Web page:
2.1 — Introduction to functions

In the last chapter, we defined a function as a collection of statements that execute sequentially. While that is certainly true, that definition doesn’t provide much insight into why functions are useful. Let’s update our definition: A function is a reusable sequence of statements designed to do a particular job.

You already know that every executable program must have a function named main (which is where the program starts execution when it is run). However, as programs start to get longer and longer, putting all the code inside the main function becomes increasingly hard to manage. Functions provide a way for us to split our programs into small, modular chunks that are easier to organize, test, and use. Most programs use many functions. The C++ standard library comes with plenty of already-written functions for you to use -- however, it’s just as common to write your own. Functions that you write yourself are called user-defined functions.

Consider a case that might occur in real life: you’re reading a book, when you remember you need to make a phone call. You put a bookmark in your book, make the phone call, and when you are done with the phone call, you return to the place you bookmarked and continue your book precisely where you left off.

C++ programs can work the same way. A program will be executing statements sequentially inside one function when it encounters a function call. A function call is an expression that tells the CPU to interrupt the current function and execute another function. The CPU “puts a bookmark” at the current point of execution, and then calls (executes) the function named in the function call. When the called function ends, the CPU returns back to the point it bookmarked, and resumes execution.

The function initiating the function call is called the caller, and the function being called is the callee or called function.

An example of a user-defined function

First, let’s start with the most basic syntax to define a user-defined function. For the next few lessons, all user-defined functions will take the following form:

return-type identifier() // identifier replaced with the name of your function
// Your code here

Let’s quickly go over the 4 main elements of this:

  • In this lesson, we’ll use a return-type of int (for function main()) or void (otherwise). We’ll talk more about return types and return values in the next lesson (2.2 -- Function return values). For now, you can ignore these.
  • Just like variables have names, so do user-defined functions. The identifier is the name of your user-defined function.
  • The parenthesis after the identifier tell the compiler that we’re defining a function.
  • The curly braces and statements in between are called the function body. This is where the statements that are part of your function will go.

Here is a sample program that shows how a new function is defined and called:

This program produces the following output:

Starting main()
In doPrint()
Ending main()

This program begins execution at the top of function main, and the first line to be executed prints Starting main().

The second line in main is a function call to the function doPrint. We call function doPrint by appending a pair of parenthesis to the function name like such: doPrint(). Note that if you forget the parenthesis, your program may not compile (and if it does, the function will not be called).


Don’t forget to include parenthesis () after the function’s name when making a function call.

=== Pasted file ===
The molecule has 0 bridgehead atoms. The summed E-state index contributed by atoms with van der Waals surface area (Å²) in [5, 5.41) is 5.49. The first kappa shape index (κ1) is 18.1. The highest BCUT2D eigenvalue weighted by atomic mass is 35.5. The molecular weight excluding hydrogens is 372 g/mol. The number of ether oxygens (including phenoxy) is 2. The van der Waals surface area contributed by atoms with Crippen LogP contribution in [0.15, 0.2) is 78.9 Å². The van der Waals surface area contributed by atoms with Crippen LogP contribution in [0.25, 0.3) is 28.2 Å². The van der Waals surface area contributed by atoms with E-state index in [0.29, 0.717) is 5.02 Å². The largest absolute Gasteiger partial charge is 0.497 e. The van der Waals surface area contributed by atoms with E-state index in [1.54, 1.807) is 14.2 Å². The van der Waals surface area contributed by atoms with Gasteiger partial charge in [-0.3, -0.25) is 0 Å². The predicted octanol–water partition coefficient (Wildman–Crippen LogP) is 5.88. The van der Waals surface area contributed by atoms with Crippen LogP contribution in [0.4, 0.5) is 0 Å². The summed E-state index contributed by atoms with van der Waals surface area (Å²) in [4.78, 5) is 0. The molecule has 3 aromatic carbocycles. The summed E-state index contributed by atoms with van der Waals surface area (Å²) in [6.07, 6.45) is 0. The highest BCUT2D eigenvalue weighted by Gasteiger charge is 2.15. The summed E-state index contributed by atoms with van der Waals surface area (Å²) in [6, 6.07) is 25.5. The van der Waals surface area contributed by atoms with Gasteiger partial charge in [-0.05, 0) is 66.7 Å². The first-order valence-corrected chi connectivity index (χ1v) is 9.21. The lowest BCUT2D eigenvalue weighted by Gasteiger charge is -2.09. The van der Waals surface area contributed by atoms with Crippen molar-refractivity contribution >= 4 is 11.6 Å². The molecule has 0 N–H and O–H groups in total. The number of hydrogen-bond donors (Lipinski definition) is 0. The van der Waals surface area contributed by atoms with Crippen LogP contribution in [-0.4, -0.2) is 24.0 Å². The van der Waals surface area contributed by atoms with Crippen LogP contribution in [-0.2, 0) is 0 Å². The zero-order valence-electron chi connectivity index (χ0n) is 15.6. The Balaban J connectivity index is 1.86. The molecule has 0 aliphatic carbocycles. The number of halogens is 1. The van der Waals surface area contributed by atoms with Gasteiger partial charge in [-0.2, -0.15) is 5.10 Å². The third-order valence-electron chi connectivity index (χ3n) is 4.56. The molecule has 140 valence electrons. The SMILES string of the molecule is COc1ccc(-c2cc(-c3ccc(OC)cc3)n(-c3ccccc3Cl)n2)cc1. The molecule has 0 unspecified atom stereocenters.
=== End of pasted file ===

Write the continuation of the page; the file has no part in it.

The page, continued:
Because a function call was made, execution of statements in main is suspended, and execution jumps to the top of called function doPrint. The first (and only) line in doPrint prints In doPrint(). When doPrint terminates, execution returns back to the caller (here: function main) and resumes from the point where it left off. Consequently, the next statement executed in main prints Ending main().

Calling functions more than once

One useful thing about functions is that they can be called more than once. Here’s a program that demonstrates this:

This program produces the following output:

Starting main()
In doPrint()
In doPrint()
Ending main()

Since doPrint gets called twice by main, doPrint executes twice, and In doPrint() gets printed twice (once for each call).

Functions calling functions calling functions

You’ve already seen that function main can call another function (such as function doPrint in the example above). Any function can call any other function. In the following program, function main calls function doA, which calls function doB:

This program produces the following output:

Starting main()
Starting doA()
In doB()
Ending doA()
Ending main()

Nested functions are not supported

Unlike some other programming languages, in C++, functions cannot be defined inside other functions. The following program is not legal:

The proper way to write the above program is:

Quiz time

Question #1

In a function definition, what are the curly braces and statements in-between called?

Show Solution

Question #2

What does the following program print? Do not compile this program, just trace the code yourself.

Show Solution

2.2 -- Function return values
1.x -- Chapter 1 summary and quiz

655 comments to 2.1 — Introduction to functions

  • Hello Alex, you are saying that every c++ program needs a function called "main" to be ran. But arent dlls using the name "dllmain"?

    • Alex

      I guess it depends on whether you consider DLLs to be programs or not. Maybe I should amend to say "executable program" in order to exclude library code.

  • Mal

    It would have helped me a lot if you'd explained upfront why you call functions with the prefix "int" or "void"

  • I've had the error message of "bruh": identifier not defined even tho I did and used it correctly.
    I was testing around and saw that my function is after main function compared to this which makes functions before main
    Wish there was something saying that you need to declare the function before main , but still these tutorials are the best

  • Try one out.

  • Alan Parsons

    This topic dwells on the concept of jumping out of the main function into a user-defined function and back, which does not really address the primary use or necessity of functions.

    There's nothing that can be done in a function that can't be done in main, the use is to eliminate repetitive code.  If you have a task that you will repeat multiple times in your code, and that task consists of multiple lines of code then create a function that performs the task.